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A Triumphant End–Regional Hospice and pediatric care

Chelsea Wheeler was a special girl, something goosebumps confirmed as we talked in 2013 about her dream of becoming a chef—both inspiring and heart-wrenching. Chelsea, then ten, was unable to eat, relying on an IV for nutrition as she and her family waited for a life-saving small bowel transplant.

A condition known as pseudo-obstruction had caused irreversible intestinal failure for Chelsea, whose family was raising money for transplant costs when I wrote about her. Complications began immediately after the transplant and ultimately prevailed. Chelsea died in July 2017.

It took the serendipity of meeting another visionary woman, Regional Hospice president and CEO Cynthia Emiry Roy, to reveal my lingering sadness was the wrong emotion for honoring Chelsea, whose obituary declared, “Although her body failed, Chelsea’s soul triumphed.”

Roy and her team at Regional Hospice and Palliative Care in Danbury played a role in that triumph, granting Chelsea a bucket-list wish in 2016 by organizing a “day of glamour” fashion show in which Chelsea “lived out her dream as a red-carpet ingenue.” A photobook documenting the day is a record of living life to the fullest and celebrating the promise and possibility of each new day—reflecting the Regional Hospice philosophy.

Chelsea’s story is also emblematic of a profound need in Connecticut and the U.S. for hospice care for terminally-ill children, who either die in a hospital or at home, where their death can leave an imprint of grief on the family and friends.

Regional Hospice is rising to the challenge with a Building Under the Stars initiative to expand hospice care for children by creating four in-patient rooms on the second floor of the Center for Comfort Care and Healing. Only four other hospice facilities in the country have in-patient facilities for children.

The level of need is profound. Regional Hospice provides services to between ten and 15 children a day, and Roy estimates 300 children within a 50-mile radius of Danbury die from terminal illnesses each year.

Building Under the Stars is a collaboration between Regional Hospice and Roger Ferris + Partners, of Westport, acclaimed for its environmentally-responsive architecture. Like the current 12 rooms on the first floor, the new in-patient rooms for children will feature pull-out couches, tables and chairs, balconies and screened porches with doors wide enough to let the patient’s bed pass through. They’ll also look out over the woods, where new walking paths will accommodate battery powered cars young children can drive through the landscape.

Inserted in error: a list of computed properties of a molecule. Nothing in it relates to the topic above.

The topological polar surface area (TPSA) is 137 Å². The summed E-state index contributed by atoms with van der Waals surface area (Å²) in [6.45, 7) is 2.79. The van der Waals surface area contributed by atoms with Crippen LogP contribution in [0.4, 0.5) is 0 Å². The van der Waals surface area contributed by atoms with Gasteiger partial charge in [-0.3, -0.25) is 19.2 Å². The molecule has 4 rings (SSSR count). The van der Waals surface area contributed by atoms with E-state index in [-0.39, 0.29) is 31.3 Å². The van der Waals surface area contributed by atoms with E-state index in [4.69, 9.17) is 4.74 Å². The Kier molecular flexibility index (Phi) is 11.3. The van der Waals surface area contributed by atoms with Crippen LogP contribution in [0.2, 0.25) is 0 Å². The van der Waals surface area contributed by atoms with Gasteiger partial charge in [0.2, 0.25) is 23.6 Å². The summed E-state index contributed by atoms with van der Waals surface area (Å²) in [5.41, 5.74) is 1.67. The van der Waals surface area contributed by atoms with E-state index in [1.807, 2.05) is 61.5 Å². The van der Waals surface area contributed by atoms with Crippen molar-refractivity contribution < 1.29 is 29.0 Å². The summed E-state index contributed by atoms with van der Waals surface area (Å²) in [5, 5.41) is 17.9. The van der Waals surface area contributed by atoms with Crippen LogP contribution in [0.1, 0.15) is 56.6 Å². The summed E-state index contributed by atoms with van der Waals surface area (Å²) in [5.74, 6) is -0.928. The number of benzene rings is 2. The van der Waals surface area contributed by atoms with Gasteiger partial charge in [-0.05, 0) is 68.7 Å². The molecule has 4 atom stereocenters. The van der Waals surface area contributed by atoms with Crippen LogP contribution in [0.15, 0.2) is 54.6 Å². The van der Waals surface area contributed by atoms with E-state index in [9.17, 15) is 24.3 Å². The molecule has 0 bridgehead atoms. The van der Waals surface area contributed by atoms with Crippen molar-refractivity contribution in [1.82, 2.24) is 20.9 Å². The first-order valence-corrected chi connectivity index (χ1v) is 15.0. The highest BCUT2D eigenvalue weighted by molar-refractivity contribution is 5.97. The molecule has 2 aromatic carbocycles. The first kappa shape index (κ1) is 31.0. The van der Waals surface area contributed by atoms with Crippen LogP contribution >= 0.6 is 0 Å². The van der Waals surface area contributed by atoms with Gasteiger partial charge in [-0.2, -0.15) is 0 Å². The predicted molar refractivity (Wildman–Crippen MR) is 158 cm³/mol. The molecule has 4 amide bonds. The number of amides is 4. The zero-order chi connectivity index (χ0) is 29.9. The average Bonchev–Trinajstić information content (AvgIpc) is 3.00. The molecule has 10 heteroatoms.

A companion initiative will create an endowment fund to provide respite care for families with children receiving hospice services, something insurance doesn’t cover. The ill children will come to the center so parents and families can get a break. “There’s almost no one in the state doing that,” says Roy.

The name Building Under the Stars references the dramatic feature planned for the children’s rooms in the new North Star pavilion wing, innovative night sky ceilings glowing with a sense of wonder. “A significant part of the tapestry of the heavens, the North Star speaks to infinite possibility, to the wonder and depth of the universe, which is both boundless and timeless,” Regional Hospice says in a release. “To ponder the nighttime sky is to marvel at the complexity and beauty of our true nature.”

Roy, who came to Regional Hospice in 2007 with a vision of building the in-patient center, first had to work with the Connecticut legislators to revise state regulations for in-patient hospices. The Center for Comfort Care and Healing opened in 2015, “providing hospital quality care while looking and feeling more like a luxury hotel,” explains Roy.

Regional Hospice primarily provides services in people’s homes, and offers overlay services for patients at skilled nursing and assisted living facilities, but shines brightest in providing an uplifting end-of-life experience through the in-patient model. “Today, this day, is a good one, and that’s what good hospice care is all about—making the best of every day,” the characters say in one of Regional Hospice’s animated explanatory videos.

“People can come here from anywhere,” says Roy, and they come as much to live as to die.

FRESH AIR // The pediatric rooms will feature balconies and screened porches with doors wide enough to let the beds roll outside.

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